My view is based on my personal predictions using what I have seen over the past year. Since I do not think the FO will seriously consider spending the money it will take to get to the playoffs, I would rather see a rebuild. I'd rather take this stance now than wait 2 years to realize that October can't happen the way it is going right now.

Johnny Footstool
12-12-2006, 11:27 AM
Oh I didn't realize that an announcement was made about not resigning any of these guys. Oh thats right there wasn't. I don't see how some of you are willing to accept a tear down or rebuild, being the unpatient attitude during the winter meetings. If you can't wait two months to sign a pitcher or outfielder, then how are you going to wait for a rebuild. I agree that some guys like Griffey, and well out of the 5 above mentioned just Griffey because of age and the amt of salary it would free up. But those other guys I feel are a must for this team to to make it. Arroyo should be locked up as well as Harang, Arroyo throws alot of junk and does it effectively, this should add up to a longevity. Harang is an ace, period. I think we have all seen that Dunn is a bargain right now, and unless there is a number one pitcher dangled should be locked up long term . Freel is the only other out of this list that I could see letting go, but if he stays affordable, why not keep him around.

Based on the current market value of starting pitchers and the projected future market value of same, Arroyo and Harang will each be worth roughly $20 million per year after 2008.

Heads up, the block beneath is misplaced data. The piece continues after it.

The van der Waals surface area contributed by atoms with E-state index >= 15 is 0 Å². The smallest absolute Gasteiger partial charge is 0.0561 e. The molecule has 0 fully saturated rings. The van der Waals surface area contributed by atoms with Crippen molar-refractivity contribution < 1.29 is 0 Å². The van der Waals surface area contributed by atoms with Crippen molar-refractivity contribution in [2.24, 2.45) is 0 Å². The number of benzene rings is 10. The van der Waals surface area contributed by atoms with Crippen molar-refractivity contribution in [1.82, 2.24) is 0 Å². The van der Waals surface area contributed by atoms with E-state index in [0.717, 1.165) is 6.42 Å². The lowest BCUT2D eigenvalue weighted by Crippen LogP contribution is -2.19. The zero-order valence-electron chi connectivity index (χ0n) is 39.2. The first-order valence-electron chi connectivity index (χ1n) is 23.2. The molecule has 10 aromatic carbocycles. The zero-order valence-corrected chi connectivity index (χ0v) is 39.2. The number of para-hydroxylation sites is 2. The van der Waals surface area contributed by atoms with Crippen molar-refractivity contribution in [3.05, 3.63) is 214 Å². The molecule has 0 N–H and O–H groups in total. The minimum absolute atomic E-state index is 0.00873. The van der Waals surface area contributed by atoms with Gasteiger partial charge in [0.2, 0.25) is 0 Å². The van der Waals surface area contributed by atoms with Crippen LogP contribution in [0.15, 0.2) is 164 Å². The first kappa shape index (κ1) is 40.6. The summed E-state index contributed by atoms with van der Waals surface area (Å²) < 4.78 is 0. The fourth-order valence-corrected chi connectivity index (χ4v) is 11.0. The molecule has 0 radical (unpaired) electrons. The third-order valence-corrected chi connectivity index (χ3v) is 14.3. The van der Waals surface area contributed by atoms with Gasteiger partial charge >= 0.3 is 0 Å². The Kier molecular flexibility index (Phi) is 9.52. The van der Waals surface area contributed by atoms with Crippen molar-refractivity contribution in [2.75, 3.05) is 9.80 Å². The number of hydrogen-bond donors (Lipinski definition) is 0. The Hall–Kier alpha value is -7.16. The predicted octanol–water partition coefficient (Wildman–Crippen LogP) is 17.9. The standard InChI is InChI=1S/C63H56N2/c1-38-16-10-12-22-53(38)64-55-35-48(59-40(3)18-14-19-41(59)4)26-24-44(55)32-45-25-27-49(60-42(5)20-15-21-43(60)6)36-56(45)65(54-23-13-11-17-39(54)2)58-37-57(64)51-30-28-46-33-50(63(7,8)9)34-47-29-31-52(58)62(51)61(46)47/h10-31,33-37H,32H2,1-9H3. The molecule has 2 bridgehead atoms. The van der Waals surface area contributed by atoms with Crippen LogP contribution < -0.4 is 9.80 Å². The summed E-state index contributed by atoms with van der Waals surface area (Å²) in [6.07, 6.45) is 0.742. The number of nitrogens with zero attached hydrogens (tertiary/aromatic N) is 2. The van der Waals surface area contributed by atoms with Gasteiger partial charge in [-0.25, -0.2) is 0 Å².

Do you honestly think the Reds will re-sign them for that amount? Do you think they love Cincinnati so much that they'd be willing to sacrifice $5 million per year and sign for "only" $15 million per? Would the front office even sign them at that "discounted" rate? No, no, and no.

And would they be worth that kind of money over the duration of a 4-5 year contract? I'd have to say no.

Reality is harsh, I know, but sometimes you have to face it.

That said, I'd love for the Reds to go out and sign a #3 starter, a power bullpen arm, and a RH bat and make a run at the playoffs. It wouldn't take much, just cash. And if they come up short, they'll have a couple more tradeable commodities.

But I think the reality of this front office is that they're satisfied with scraping together a .500 ballclub.

HokieRed
12-12-2006, 11:57 AM
Consider the possibility that Dan O had been allowed to make the Griffey deal. 2007 lineup: WMP in right, Chris Young in CF, Austin Kearns, RF, Adam Dunn, 1b, Freel/Olmedo, 2b; Lopez, SS; EE, 3b, Larue/LLM C. Rotation Harang, #2 starter purchased with savings from Griffey, Casey, Graves, Jimenez; #3 Milton; #'s 4 and 5: 2 from Ramirez, Claussen, Germano, Belisle, Hancock. Bullpen: Weathers, Coffey, 3 from the 5 names above, 2 to be added. He had the kerosene poured on and the matches lit; too bad somebody decided not to let him light the fire.